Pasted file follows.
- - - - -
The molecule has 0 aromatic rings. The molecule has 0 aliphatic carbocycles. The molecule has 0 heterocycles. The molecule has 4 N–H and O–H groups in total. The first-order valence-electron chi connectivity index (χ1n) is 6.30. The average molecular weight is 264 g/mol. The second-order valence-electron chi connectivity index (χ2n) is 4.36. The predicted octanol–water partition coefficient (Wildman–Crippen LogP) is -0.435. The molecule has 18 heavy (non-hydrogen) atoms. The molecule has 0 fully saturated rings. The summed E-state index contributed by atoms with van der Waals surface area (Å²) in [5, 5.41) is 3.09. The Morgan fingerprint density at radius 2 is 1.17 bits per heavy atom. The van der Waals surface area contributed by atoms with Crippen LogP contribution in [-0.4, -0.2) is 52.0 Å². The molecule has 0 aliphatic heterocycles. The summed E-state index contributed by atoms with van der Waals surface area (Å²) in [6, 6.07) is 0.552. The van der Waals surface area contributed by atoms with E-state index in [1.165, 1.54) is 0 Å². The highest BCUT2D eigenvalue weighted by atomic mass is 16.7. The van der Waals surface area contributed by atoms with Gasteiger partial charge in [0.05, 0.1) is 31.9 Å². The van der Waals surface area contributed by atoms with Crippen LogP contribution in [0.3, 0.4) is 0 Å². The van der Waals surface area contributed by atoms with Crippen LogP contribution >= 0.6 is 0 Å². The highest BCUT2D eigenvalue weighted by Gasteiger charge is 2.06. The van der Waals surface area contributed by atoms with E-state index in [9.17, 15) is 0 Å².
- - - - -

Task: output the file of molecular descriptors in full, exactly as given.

The molecule has 0 aromatic rings. The molecule has 0 aliphatic carbocycles. The molecule has 0 heterocycles. The molecule has 4 N–H and O–H groups in total. The first-order valence-electron chi connectivity index (χ1n) is 6.30. The average molecular weight is 264 g/mol. The second-order valence-electron chi connectivity index (χ2n) is 4.36. The predicted octanol–water partition coefficient (Wildman–Crippen LogP) is -0.435. The molecule has 18 heavy (non-hydrogen) atoms. The molecule has 0 fully saturated rings. The summed E-state index contributed by atoms with van der Waals surface area (Å²) in [5, 5.41) is 3.09. The Morgan fingerprint density at radius 2 is 1.17 bits per heavy atom. The van der Waals surface area contributed by atoms with Crippen LogP contribution in [-0.4, -0.2) is 52.0 Å². The molecule has 0 aliphatic heterocycles. The summed E-state index contributed by atoms with van der Waals surface area (Å²) in [6, 6.07) is 0.552. The van der Waals surface area contributed by atoms with E-state index in [1.165, 1.54) is 0 Å². The highest BCUT2D eigenvalue weighted by atomic mass is 16.7. The van der Waals surface area contributed by atoms with Gasteiger partial charge in [0.05, 0.1) is 31.9 Å². The van der Waals surface area contributed by atoms with Crippen LogP contribution in [0.3, 0.4) is 0 Å². The van der Waals surface area contributed by atoms with Crippen LogP contribution >= 0.6 is 0 Å². The highest BCUT2D eigenvalue weighted by Gasteiger charge is 2.06. The van der Waals surface area contributed by atoms with E-state index in [9.17, 15) is 0 Å².